Long back, I went to Sirifort Auditorium to watch the National Film Festival. It is a showcase of all the movies that got the national award that year, conducted every year by Government of India. As the story of the relationship between Ornub Mitra and Sidhartha unravelled before the eyes of Arti Mishra, there was this movement that got etched in my mind where Ornub talks about cutleries.
Cutlery means any hand implement used in preparing, serving, and especially eating food. Common cutleries include spoon, fork and knife. In China, people use chopsticks as cutlery.
Do you want Nehru’s line or my line?
What is Nehru’s line?
Eating with fork and spoon is like making love through an interpreter.
So what is your line?
My line is simple
I hate the cold pieces of steel coming between the food and my mouth
Many times while having the food from hotels in Delhi, I was stared upon by people for eating with hands instead of cutlery. People in Delhi prefer to eat with spoons, even there are those roadside eateries where food is served with hand, but eaten with spoons. Surprising thing is that they not only eat with a spoon but also thinks that people who eat with hands are inferior and is to be stared upon with disgust.
Surprising thing is that they not only eat with a spoon but also thinks that people who eat with hands are inferior and is to be stared upon with disgust. Once when I was eating from a Pind Balluchi outlet in Noida along with a friend, the youngsters in the adjacent table was staring at us too much that I had to narrate the scene from Memories in March and quote what Ornub said with added gestures to make sure that our neighbours will overhear.
Coming to use of cutleries, use of cutlery is primarily a Western practice which was alien to the Indian subcontinent. Indians traditionally used to eat with hands. The staple food of majority in the Indian subcontinent is flatbreads/pancakes.It is easy to tear off a piece from it and hold it between fingers to take meat or vegetables with it and eat both together. Even if rice is the food as in South India, the rice is sticky and can be made into a small ball by hands and can be eaten.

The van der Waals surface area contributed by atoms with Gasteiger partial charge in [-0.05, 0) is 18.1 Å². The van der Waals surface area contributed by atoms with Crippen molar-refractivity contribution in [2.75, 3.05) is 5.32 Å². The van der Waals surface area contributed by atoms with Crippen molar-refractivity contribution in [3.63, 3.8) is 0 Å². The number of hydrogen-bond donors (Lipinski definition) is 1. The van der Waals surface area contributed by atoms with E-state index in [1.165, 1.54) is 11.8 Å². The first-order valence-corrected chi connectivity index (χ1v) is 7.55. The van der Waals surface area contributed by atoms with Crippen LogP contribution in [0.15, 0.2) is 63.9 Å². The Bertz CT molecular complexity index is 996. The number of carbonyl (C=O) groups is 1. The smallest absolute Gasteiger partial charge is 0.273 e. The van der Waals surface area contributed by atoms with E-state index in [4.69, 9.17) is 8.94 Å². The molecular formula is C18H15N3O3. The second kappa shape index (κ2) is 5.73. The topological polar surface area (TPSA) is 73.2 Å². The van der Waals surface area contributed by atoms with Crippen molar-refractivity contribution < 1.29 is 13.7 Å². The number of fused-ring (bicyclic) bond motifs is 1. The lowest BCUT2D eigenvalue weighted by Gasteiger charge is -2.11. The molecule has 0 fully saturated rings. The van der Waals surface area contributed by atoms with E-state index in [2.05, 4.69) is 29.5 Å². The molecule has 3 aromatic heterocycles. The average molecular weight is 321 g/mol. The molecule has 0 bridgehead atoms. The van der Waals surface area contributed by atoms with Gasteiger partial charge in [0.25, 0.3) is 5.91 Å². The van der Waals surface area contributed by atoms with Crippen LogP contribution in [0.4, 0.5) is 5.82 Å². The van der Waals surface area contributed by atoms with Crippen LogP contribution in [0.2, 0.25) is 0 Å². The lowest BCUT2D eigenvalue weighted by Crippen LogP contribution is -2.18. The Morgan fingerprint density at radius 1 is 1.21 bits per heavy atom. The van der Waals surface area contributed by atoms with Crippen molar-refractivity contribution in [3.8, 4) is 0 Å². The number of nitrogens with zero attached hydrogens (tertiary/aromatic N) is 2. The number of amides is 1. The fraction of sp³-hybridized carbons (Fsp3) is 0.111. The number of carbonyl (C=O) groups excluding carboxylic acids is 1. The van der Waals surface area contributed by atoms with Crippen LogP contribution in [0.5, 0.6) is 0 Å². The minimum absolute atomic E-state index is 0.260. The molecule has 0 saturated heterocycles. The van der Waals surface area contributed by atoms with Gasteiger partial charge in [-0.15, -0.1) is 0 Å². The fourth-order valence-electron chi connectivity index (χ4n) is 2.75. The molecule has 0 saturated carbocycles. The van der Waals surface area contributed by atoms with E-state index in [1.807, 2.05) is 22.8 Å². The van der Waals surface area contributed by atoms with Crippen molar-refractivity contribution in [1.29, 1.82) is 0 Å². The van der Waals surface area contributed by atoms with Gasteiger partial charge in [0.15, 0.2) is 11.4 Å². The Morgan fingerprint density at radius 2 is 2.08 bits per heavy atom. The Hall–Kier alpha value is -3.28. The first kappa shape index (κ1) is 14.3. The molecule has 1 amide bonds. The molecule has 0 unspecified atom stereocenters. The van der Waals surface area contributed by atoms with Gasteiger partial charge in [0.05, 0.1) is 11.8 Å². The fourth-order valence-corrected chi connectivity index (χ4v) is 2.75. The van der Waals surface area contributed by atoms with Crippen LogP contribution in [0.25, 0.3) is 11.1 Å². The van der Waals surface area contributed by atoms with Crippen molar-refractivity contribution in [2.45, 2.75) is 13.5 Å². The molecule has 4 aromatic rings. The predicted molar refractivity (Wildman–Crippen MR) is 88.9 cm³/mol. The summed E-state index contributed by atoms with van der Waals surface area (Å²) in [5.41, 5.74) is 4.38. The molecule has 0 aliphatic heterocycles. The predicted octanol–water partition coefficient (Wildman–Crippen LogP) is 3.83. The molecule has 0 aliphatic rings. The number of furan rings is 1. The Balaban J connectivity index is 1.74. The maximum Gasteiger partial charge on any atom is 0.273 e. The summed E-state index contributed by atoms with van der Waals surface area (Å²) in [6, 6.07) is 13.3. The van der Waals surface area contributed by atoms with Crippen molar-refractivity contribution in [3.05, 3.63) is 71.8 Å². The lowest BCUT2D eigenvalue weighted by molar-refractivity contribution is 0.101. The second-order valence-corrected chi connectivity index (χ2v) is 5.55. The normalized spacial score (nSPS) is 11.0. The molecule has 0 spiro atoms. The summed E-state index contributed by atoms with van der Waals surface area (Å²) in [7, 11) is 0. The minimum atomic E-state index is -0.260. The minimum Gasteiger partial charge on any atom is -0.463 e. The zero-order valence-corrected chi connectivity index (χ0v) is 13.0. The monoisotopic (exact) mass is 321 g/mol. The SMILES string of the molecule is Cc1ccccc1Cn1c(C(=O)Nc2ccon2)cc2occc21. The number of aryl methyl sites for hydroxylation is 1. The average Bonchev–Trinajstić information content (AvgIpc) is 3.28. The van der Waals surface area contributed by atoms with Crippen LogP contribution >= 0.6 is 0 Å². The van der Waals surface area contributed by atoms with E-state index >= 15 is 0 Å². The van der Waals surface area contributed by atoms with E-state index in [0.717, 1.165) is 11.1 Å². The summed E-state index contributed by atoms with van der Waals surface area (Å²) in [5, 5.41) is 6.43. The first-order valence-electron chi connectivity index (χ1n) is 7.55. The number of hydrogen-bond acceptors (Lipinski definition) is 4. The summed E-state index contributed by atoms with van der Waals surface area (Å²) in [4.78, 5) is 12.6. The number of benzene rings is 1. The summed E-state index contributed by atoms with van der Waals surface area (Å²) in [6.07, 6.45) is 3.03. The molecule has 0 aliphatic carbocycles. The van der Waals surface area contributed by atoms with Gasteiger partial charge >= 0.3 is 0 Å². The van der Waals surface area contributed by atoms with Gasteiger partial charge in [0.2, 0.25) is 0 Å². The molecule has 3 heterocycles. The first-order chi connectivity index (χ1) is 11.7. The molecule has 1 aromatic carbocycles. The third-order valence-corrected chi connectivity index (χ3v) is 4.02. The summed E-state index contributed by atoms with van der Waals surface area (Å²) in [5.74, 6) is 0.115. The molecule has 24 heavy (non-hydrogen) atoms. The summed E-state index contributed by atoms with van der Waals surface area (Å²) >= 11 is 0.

Eating with your hands calls for your attention whereas cutlery leads to absent-minded eating. This, often known as mindful eating, is said to be healthier as it is a conscious, careful, thought out act. Once we touch our food with our hands, the nervous system signals our stomach to get ready to prepare itself for the food, thus improving digestion. This is also more hygienic as we can wash the hands properly before every meal, while we may not be able to wash the cutlery in public place.
Apart from these, there are also cultural reasons. What we consider proper table manners looks rude in other lands and vice versa. In India, the right hand is used to eat food. Indian belief is that food is more than just protein, carbs and fat … it nourishes the mind, intellect and spirit. Eating with your hands gives you a connection with the food and makes it sensual and mindful.
Even the table manners or the rules used while eating, including the appropriate use of utensils, are different across the cultures. Each family or group may even set its own standards for how strictly these rules are to be enforced.
Use of cutlery is prevalent in Urban areas of North India, primarily due to western influence. These were areas where British people resided in India and their influence is the primary reason for this. Unfortunately, youngsters from urban middle-class families thought this as the progressive and scientific way of having food and started imitating blindly. This imitation got passed from generation to generation and from class to class, thus changing the idea of the etiquette of food in urban North India.
The real table manners should depend on the culture of the area where we are eating and culture of the area from where the dish originated. For an example, you should eat Chinese food with Chopsticks if possible and western food with Fork, Knife and Spoons. But eating Biriyani which has meat with bone or Bengali fish fry with Fishbone is not only impossible with spoon and fork but also a deviation from basic etiquette. Those who eat Masala Dosa with Spoon and Fork are either ill-mannered or ignorant and in the majority of the cases the latter.
Next time, you see someone eating with hands, try not to stare, understand that it is their habit and culture and they have reasons to do so. Next time when you visit a restaurant, think about the cuisine and how it is to be had before jumping on to the cutlery. Respect each other’s preferences and likes.
Cutlery & Taste
There’s the word from researchers who were studying how cutlery, dishes and other inedible accoutrements to a meal can change our sense of taste. Their latest work, published in the journal ‘Flavour’, looks at how spoons, knives and other utensils we put in our mouths can provide their own kind of “mental seasoning” for a meal.
The colour and shape of plates and other dishes can have an impact on the eating experience. Studies have found, for example, that people tend to eat less when their dishes are in sharp color-contrast to their food and drinks can seem more thirst-quenching when consumed from a glass with a “cold” colour like blue. The seafood tastes better with a background voice of waves and gentle one-sided breeze.
This is not only about the cutlery, but also about the surroundings, your mood, the people who are with you etc. So eat food with those whom you love, the way you love and in the surroundings you love.